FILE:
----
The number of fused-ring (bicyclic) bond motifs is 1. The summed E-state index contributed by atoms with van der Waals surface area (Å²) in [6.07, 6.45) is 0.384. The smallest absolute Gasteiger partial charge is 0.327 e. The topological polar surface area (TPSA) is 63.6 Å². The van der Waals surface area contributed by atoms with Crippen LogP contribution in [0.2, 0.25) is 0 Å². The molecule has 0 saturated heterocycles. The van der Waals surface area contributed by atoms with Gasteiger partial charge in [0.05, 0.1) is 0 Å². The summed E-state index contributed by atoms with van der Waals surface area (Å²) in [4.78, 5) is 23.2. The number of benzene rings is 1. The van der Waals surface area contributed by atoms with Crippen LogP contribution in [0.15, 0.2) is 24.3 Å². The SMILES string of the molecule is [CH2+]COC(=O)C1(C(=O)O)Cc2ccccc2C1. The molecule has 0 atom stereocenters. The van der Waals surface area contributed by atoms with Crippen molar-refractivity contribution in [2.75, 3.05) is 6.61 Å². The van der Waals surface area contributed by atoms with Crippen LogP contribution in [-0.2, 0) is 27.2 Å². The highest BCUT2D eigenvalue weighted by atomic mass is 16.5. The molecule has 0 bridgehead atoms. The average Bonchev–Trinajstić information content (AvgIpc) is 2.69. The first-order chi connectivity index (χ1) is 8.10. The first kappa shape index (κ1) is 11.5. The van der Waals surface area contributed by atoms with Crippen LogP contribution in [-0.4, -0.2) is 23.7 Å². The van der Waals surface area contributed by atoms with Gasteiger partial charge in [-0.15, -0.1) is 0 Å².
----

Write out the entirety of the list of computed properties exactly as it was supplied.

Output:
The number of fused-ring (bicyclic) bond motifs is 1. The summed E-state index contributed by atoms with van der Waals surface area (Å²) in [6.07, 6.45) is 0.384. The smallest absolute Gasteiger partial charge is 0.327 e. The topological polar surface area (TPSA) is 63.6 Å². The van der Waals surface area contributed by atoms with Crippen LogP contribution in [0.2, 0.25) is 0 Å². The molecule has 0 saturated heterocycles. The van der Waals surface area contributed by atoms with Gasteiger partial charge in [0.05, 0.1) is 0 Å². The summed E-state index contributed by atoms with van der Waals surface area (Å²) in [4.78, 5) is 23.2. The number of benzene rings is 1. The van der Waals surface area contributed by atoms with Crippen LogP contribution in [0.15, 0.2) is 24.3 Å². The SMILES string of the molecule is [CH2+]COC(=O)C1(C(=O)O)Cc2ccccc2C1. The molecule has 0 atom stereocenters. The van der Waals surface area contributed by atoms with Crippen molar-refractivity contribution in [2.75, 3.05) is 6.61 Å². The van der Waals surface area contributed by atoms with Crippen LogP contribution in [-0.2, 0) is 27.2 Å². The highest BCUT2D eigenvalue weighted by atomic mass is 16.5. The molecule has 0 bridgehead atoms. The average Bonchev–Trinajstić information content (AvgIpc) is 2.69. The first-order chi connectivity index (χ1) is 8.10. The first kappa shape index (κ1) is 11.5. The van der Waals surface area contributed by atoms with Crippen LogP contribution in [-0.4, -0.2) is 23.7 Å². The van der Waals surface area contributed by atoms with Gasteiger partial charge in [-0.15, -0.1) is 0 Å².